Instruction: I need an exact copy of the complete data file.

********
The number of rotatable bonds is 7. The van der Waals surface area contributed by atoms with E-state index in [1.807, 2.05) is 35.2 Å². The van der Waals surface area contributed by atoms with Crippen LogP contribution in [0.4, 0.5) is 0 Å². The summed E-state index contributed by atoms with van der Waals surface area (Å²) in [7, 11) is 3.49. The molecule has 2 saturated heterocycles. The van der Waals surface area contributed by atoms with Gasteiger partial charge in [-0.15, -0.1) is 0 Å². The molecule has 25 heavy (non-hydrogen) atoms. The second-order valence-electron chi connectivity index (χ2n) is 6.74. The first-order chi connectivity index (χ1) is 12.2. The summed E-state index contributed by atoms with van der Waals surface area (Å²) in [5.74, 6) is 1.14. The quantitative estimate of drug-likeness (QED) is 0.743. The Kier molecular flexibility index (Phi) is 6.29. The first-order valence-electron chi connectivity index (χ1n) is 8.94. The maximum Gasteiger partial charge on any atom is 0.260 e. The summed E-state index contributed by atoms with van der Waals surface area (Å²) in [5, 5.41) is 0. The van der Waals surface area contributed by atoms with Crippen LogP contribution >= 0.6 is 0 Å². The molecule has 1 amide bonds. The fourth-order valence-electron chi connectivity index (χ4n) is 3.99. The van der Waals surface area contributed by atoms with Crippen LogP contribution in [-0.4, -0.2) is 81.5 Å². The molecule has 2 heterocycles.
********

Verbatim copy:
The number of rotatable bonds is 7. The van der Waals surface area contributed by atoms with E-state index in [1.807, 2.05) is 35.2 Å². The van der Waals surface area contributed by atoms with Crippen LogP contribution in [0.4, 0.5) is 0 Å². The summed E-state index contributed by atoms with van der Waals surface area (Å²) in [7, 11) is 3.49. The molecule has 2 saturated heterocycles. The van der Waals surface area contributed by atoms with Gasteiger partial charge in [-0.15, -0.1) is 0 Å². The molecule has 25 heavy (non-hydrogen) atoms. The second-order valence-electron chi connectivity index (χ2n) is 6.74. The first-order chi connectivity index (χ1) is 12.2. The summed E-state index contributed by atoms with van der Waals surface area (Å²) in [5.74, 6) is 1.14. The quantitative estimate of drug-likeness (QED) is 0.743. The Kier molecular flexibility index (Phi) is 6.29. The first-order valence-electron chi connectivity index (χ1n) is 8.94. The maximum Gasteiger partial charge on any atom is 0.260 e. The summed E-state index contributed by atoms with van der Waals surface area (Å²) in [5, 5.41) is 0. The van der Waals surface area contributed by atoms with Crippen LogP contribution >= 0.6 is 0 Å². The molecule has 1 amide bonds. The fourth-order valence-electron chi connectivity index (χ4n) is 3.99. The van der Waals surface area contributed by atoms with Crippen LogP contribution in [-0.4, -0.2) is 81.5 Å². The molecule has 2 heterocycles.